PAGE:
The trend is global, too. Bloomberg New Energy Finance reported in its New Energy Outlook 2017 that:

Solar is already at least as cheap as coal in Germany, Australia, the U.S., Spain and Italy. The levelized cost of electricity from solar is set to drop another 66% by 2040. By 2021, it will be cheaper than coal in China, India, Mexico, the U.K. and Brazil as well.

Bloomberg New Energy Finance

Onshore wind levelized costs will fall 47% by 2040, thanks to cheaper, more efficient turbines and advanced OPEX regimes. In the same period, offshore wind costs will slide a whopping 71%, helped by experience, competition, and economies of scale.  

Bloomberg New Energy Finance

3. Renewables create jobs and improve your country’s economy

Around the world, the renewables industry employs almost 10 million people; the fossil fuel industry employs a shade under 3 million.

And while the oil and gas sector lost 440,000 jobs in 2015 and 2016, employment in the renewables industry grew 1.1% and continues to create jobs – in the UK it employs over 234,000 people.

The manufacture and installation of renewables involves long supply chains of highly-skilled people, and designing next generation tech needs big minds. We need to capture, store, and manage energy in even better ways if we’re to realise renewables’ full potential. This will need people.

And no longer a slave to fuel markets, our economy will flourish. Money spent on coal, oil, and gas can be used for other things. Billions of pounds in fossil fuel subsidies can be put to better use. Renewables need initial investment but as there’s no fuel to purchase, the running costs are much lower. 

4. Renewables will make your energy more secure

At the moment, our energy network is “centralised” – that is, the bulk of generation comes from a handful of large power stations, which distribute their energy through the National Grid.

When something goes wrong at one of these sites, it can affect huge areas of the country. Coal and gas power stations aren’t very resilient to bad weather. Floods and storms in one part of the country can cut power to adjacent regions, even if they’re enjoying fair weather. Likewise, droughts pose a risk to coal, oil, and gas power plants as they need a lot of water to operate.

Renewables, on the other hand, allow for “distributed” generation – lots of sites spread out across the country – so if one fails there is plenty of supply left to plug the gap.

They’re also far more resilient to our changeable British weather. A flooded solar farm works just as well as a dry one as the panels are metres above the ground. Likewise, wind turbines cope admirably in a storm – at wind speeds of above 60 mph the blades are "feathered", angled slightly to stop rotation. 

In Japan, where typhoons are common, a scientist has created the world's first "typhoon" turbine that can convert the massive wind speeds of Japan's typhoon season into energy. 

A Stamford-led study has even suggested that offshore wind could reduce the strength of hurricanes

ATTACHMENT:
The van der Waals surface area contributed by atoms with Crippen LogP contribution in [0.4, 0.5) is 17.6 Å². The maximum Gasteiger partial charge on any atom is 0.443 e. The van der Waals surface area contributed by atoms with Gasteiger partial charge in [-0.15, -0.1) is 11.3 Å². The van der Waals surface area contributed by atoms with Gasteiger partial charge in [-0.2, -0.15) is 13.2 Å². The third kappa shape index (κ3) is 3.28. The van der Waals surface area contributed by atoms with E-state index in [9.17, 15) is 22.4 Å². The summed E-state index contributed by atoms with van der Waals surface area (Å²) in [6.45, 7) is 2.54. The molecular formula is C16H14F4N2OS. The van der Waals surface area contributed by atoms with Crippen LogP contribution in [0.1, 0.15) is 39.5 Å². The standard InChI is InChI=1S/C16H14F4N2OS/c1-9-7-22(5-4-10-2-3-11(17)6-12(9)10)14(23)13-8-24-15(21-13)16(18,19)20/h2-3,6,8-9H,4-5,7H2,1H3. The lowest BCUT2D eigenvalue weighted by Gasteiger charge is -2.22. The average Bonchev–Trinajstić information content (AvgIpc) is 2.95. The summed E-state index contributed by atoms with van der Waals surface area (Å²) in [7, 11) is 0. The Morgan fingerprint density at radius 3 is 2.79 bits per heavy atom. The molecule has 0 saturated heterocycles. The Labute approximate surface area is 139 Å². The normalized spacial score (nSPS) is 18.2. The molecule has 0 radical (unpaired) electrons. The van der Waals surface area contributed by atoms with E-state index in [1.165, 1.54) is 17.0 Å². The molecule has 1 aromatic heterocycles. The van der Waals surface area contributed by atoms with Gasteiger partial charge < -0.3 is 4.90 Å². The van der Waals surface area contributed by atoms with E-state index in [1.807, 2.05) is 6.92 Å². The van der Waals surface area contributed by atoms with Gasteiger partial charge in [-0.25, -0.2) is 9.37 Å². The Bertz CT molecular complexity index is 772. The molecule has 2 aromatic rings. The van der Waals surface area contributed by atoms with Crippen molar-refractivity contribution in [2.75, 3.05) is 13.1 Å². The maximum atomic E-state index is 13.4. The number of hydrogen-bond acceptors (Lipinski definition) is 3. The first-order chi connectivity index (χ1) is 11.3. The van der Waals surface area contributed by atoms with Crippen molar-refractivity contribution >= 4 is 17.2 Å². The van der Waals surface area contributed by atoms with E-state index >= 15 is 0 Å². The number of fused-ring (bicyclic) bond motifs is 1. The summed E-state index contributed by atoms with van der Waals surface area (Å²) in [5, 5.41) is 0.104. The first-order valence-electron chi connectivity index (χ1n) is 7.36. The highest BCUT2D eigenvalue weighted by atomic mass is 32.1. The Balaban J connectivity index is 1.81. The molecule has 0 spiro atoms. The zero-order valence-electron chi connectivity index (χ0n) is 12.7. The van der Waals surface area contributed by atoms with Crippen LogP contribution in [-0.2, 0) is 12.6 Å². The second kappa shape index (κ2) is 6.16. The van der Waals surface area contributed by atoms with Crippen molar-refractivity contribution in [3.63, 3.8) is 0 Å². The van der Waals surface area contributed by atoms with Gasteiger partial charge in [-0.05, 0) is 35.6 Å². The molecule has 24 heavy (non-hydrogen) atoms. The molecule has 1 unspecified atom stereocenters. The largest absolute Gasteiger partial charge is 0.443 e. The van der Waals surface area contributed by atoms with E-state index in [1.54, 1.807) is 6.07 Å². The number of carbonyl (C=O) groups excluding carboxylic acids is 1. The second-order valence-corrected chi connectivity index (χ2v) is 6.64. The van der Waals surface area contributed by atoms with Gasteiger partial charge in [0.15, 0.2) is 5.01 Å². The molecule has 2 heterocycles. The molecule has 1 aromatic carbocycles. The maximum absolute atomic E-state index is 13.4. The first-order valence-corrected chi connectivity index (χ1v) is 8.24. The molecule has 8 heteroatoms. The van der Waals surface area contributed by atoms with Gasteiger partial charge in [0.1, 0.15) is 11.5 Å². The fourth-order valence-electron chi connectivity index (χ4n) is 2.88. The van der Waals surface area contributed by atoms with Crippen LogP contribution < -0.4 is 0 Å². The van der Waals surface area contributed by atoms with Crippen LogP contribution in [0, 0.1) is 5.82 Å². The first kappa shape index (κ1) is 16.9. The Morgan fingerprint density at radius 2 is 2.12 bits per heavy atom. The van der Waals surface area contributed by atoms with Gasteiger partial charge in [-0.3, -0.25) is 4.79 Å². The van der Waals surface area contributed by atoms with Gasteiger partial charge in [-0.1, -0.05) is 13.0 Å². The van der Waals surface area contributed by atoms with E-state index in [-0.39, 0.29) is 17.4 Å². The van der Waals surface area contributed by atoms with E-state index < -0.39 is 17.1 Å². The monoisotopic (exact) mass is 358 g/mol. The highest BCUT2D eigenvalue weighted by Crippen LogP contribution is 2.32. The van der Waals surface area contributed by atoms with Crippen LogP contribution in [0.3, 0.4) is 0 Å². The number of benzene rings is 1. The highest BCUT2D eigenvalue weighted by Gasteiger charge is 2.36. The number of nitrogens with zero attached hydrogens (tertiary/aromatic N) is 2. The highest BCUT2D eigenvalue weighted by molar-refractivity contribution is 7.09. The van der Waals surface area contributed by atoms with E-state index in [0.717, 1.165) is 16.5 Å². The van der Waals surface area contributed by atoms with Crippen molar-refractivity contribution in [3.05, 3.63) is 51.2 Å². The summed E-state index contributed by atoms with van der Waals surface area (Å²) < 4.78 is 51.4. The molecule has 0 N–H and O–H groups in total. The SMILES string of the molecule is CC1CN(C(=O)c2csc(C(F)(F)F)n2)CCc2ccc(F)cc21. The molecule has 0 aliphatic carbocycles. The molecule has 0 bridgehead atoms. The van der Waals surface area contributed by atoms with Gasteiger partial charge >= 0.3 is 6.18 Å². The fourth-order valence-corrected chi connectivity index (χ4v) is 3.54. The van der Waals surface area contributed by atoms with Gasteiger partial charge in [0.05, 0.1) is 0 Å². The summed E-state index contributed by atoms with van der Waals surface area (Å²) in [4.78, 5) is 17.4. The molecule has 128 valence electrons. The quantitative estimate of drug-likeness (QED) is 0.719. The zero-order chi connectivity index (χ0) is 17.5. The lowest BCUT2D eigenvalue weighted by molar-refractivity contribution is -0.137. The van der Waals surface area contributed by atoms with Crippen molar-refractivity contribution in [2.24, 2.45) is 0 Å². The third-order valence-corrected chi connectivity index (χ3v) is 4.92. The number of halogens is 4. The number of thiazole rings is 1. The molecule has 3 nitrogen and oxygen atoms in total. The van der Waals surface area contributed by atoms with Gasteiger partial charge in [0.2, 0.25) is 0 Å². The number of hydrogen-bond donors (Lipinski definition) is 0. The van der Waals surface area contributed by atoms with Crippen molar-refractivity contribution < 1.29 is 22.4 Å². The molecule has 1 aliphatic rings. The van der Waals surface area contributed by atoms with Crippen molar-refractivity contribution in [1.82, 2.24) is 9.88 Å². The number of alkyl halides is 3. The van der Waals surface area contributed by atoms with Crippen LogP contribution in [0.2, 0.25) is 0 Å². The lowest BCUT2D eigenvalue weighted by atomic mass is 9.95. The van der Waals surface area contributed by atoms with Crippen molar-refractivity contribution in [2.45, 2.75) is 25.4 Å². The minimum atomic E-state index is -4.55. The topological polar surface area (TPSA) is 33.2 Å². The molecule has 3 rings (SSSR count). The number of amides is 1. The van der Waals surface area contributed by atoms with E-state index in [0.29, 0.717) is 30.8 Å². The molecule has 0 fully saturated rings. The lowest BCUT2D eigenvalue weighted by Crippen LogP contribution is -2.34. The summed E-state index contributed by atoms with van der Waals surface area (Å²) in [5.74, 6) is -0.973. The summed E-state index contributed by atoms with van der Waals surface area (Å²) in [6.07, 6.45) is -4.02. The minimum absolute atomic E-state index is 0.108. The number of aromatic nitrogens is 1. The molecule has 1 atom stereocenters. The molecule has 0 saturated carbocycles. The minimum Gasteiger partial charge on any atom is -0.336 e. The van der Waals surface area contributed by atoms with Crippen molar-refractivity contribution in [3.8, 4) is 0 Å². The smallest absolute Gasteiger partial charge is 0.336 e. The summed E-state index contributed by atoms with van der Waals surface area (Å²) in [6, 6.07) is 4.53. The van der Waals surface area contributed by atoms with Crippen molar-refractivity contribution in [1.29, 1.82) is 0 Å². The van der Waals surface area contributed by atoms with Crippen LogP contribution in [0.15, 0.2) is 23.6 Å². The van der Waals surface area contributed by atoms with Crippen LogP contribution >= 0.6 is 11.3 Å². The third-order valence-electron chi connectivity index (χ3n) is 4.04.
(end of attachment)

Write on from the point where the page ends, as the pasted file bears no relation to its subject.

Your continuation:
In the unlikely event of damage, one solar panel or wind turbine failing doesn’t affect the entire group, so generation can continue (albeit at reduced capacity).

5. Renewables help preserve the UK’s biosphere

Digging, drilling, mining, blasting, and fracking for fossil fuels cause huge amounts of damage; excavation sites and pipelines carry the risk of leaks, unplanned explosions, and ground collapse.

From pollution to oil spills, their effects are felt far and wide, with animals and local wildlife the first to suffer.

But with renewable energy it’s a different story.

Solar farms actually promote a diverse biosphere. They’re a safe haven for bees and insects, can coexist easily with sheep and other grazing cattle, and provide farmers an income from poor quality farmland.

Wind farms also cause minimal disruption to the land (aesthetics aside) but have come under fire for their effect on bird and bat populations. The RSPB is heavily involved in assessing the environmental impact of wind farms and ensures migratory routes and foraging sites are not disrupted.

A recent study by DEFRA (the first of its kind globally) on the risk posed by wind farms on bat populations reported that fatalities were a rare event (an average of 3 bat carcasses were retrieved per commercial wind farm at peak collision times during 2011-2013, some had no fatalities at all), and would be mitigated by post-construction surveys and turning off or reducing rotation (called "feathering" the blades) based on wind speed.

Contrasted with the devastation wrought by power plants, oil tanker spills, rig explosions, and burst pipes, renewables are a much kinder alternative and preserve the UK’s biosphere.

 

The UK's transition to a low carbon economy will take time. Everyone with a stake in energy – from customers like you to suppliers and generators like us – need to combine efforts to realise all the incredible advantages renewables can bring. 

Renewable energy that's cheaper than Big 6 Standard Variable Tariffs